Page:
Environmental justice is racial justice. Lapses in environmental policies and reform also feed into the systemic racism plaguing the country. The clearest example of racism through environmental issues appear during natural disasters where the most vulnerable are made up of people of color and people from low-income communities. This means that these communities often receive the brunt of these calamities while receiving the minimum amounts of protection and support. Take a look at post-Katrina New Orleans: what was the demographic of refugees in the Superdome and Convention Center? Mostly African American.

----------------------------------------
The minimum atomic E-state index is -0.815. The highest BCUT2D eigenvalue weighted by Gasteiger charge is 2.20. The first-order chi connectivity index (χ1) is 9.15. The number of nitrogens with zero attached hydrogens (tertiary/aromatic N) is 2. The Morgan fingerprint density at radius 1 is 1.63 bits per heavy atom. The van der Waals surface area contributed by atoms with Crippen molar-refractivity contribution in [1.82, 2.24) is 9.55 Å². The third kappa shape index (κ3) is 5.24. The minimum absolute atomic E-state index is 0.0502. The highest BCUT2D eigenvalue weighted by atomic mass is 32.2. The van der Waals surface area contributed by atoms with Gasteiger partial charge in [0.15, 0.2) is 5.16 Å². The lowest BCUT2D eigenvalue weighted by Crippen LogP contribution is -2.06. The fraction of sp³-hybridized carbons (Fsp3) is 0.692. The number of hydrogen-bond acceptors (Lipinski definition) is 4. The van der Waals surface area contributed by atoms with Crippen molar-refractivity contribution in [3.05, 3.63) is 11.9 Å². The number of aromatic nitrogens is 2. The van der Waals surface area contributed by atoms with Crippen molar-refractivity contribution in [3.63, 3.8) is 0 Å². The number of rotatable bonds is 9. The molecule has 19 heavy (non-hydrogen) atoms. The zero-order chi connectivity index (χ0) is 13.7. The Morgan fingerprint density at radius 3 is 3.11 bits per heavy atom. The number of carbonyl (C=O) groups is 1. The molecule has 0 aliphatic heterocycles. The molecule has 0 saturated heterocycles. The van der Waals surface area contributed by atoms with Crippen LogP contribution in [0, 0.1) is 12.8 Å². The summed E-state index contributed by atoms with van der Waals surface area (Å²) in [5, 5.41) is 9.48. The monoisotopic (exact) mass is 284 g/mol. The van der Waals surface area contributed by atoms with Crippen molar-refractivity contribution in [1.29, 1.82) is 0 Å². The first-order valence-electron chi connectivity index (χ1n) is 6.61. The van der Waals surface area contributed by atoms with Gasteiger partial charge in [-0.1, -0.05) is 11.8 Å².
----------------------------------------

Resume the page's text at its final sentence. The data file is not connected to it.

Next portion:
Second, analyzing safe mobility provides a different view of the connection between transportation and racial justice. A 2020 Stanford University study showed that “Black drivers are 20% more likely to get pulled over than white drivers.” Furthermore, a traffic stop should not and should never be a death sentence. A lack of mobility also restricts access to opportunities that include finding or keeping jobs and finding or accessing affordable housing. This is similar to the restriction of access to healthcare, as mentioned in the first cycle. On a global scale, 90% of traffic deaths occur in low- and middle-income countries, with the African continent being at a highest risk. Through the data, it is clear that transport-related deaths affect populations of color at drastically different rates.
Bringing Both Cycles Together